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The Internal Revenue Service Has Relaxed its Offer-in-Compromise Criteria
Justin M. Hardy
THE INTERNAL REVENUE SERVICE HAS RELAXED ITS OFFER-IN-COMPROMISE CRITERIA
The Internal Revenue Service offers two distinct programs to assist struggling taxpayers in repaying or settling their tax debt. One is called the Installment Agreement Program, through which a taxpayer and the IRS can agree that the taxpayer will pay back its tax debt in monthly increments over time. The other is called the Offer-in-Compromise Program, through which a taxpayer and the IRS can agree that the taxpayer’s tax debt will be considered satisfied upon the taxpayer’s payment of something less than the full amount of the debt. Effective May 21, 2012, the Internal Revenue Service implemented substantial changes relaxing the way it calculates acceptable Offer-in-Compromise amounts.
The key to the Offer-in-Compromise Program is that the IRS will not accept an offer that is below the taxpayer’s “reasonable collection potential.” A taxpayer’s reasonable collection potential is the sum of two components. The first component [“equity component”] is the taxpayer’s equity in all of its assets after discounting the fair market value of non-cash assets by 20%. The second component[ “net income component”] is the taxpayer’s monthly net income calculated using allowable monthly expenditures (as opposed to actual expenditures) and multiplied by a specified number, which number is based upon how long it will take the taxpayer to fully pay the offer amount.
The recent changes affect the computation of both the equity component and the net income component, such that the IRS’ computation of a taxpayers reasonable collection potential will be substantially reduced. In other words, the IRS is now willing to accept offers that are significantly lower than previously.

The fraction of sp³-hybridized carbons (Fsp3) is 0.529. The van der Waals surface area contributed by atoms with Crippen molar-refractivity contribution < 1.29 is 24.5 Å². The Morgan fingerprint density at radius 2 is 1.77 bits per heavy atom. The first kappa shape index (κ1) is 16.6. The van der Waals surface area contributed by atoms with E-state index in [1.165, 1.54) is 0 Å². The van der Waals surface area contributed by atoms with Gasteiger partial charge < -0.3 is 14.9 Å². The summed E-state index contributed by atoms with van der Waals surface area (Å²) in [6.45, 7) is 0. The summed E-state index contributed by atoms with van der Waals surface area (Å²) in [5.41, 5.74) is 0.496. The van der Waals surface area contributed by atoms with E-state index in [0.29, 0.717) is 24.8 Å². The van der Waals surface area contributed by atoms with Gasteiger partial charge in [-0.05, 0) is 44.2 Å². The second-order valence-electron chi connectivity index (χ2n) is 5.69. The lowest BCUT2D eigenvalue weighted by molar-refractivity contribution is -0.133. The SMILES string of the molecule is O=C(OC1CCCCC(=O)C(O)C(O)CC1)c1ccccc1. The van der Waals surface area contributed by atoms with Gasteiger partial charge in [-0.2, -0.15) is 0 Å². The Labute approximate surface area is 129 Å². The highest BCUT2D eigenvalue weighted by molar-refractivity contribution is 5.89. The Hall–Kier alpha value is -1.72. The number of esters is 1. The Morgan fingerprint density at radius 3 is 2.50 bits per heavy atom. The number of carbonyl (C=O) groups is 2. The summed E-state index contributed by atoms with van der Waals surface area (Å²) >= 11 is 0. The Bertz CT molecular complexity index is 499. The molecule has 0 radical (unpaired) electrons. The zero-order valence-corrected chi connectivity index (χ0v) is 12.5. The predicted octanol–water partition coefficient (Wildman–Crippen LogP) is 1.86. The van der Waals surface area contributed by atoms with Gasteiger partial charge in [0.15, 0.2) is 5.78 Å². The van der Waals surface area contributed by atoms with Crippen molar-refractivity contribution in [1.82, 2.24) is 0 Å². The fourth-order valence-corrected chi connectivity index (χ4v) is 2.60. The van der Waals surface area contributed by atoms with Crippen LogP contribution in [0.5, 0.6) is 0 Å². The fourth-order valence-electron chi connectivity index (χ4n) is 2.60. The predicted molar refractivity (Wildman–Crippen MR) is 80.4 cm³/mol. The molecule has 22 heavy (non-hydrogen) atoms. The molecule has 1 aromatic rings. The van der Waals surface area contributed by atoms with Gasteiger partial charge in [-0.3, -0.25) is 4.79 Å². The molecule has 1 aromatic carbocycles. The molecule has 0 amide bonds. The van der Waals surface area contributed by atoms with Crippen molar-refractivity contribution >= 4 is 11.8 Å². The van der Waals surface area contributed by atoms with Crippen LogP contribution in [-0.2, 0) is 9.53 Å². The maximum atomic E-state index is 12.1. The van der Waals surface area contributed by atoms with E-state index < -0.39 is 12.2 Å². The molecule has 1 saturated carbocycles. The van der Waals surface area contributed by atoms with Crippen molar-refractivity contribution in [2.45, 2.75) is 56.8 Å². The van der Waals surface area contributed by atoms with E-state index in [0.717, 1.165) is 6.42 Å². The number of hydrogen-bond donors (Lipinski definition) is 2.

With respect to the equity component, there are three significant changes:
- Equity in cash and bank accounts will now be reduced by $1,000 and the amount of the taxpayer’s allowable monthly expenditures.
- Equity in vehicles will now be reduced by $3,450 per vehicle so long as the vehicle is used for work, the production of income, or the welfare of the taxpayer’s family. This additional reduction in equity is only applicable for up to two vehicles per household.
- With respect to business-taxpayers, the equity component will now exclude entirely equity in income-generating assets that are essential to the viability of the business venture. Further, where an income-generating asset is not essential to the viability of the business venture, the IRS has the discretion to include either the equity in the asset or the income produced by that asset, but not both.
With respect to the net income component, there are four significant changes:
- Monthly payments of student loans will now be considered an allowable expense to the extent that the payments are actually being made.
- Monthly payments of state and local taxes will now be considered an allowable expense, with certain limitations.
- If the taxpayer’s vehicles are six years old or older, or have mileage in excess of 75,000, the taxpayer will now be entitled to claim an additional $200 for operating expenses as an allowable expense.
- Once the taxpayer’s monthly net income is determined, the multiplier used to determine the net income component has been drastically reduced. For offers that will be fully paid within five months, the multiplier is now 12 (down from 48). For offers that will be fully paid in more than five months but less than 24 months, the multiplier is now 24 (down from 60). All offers must be fully paid in less than 24 months.
These changes make it much more realistic for many taxpayers to settle their outstanding Federal tax debt by significantly reducing the amount of an Offer-in-Compromise that the IRS will deem acceptable. If you have outstanding Federal tax debt and would like to discuss pursuit of an Offer-in-Compromise or Installment Agreement, feel free to contact me.
Justin M. Hardy is an associate attorney at Bell, Davis & Pitt, P.A. His principal areas of practice are general business, copyright and trademark, tax controversy, and property tax appeals.
John A. Cocklereece is a director at Bell Davis & Pitt, P.A. His principal areas of practice include general business, estate planning and administration, tax controversy, and property tax appeals.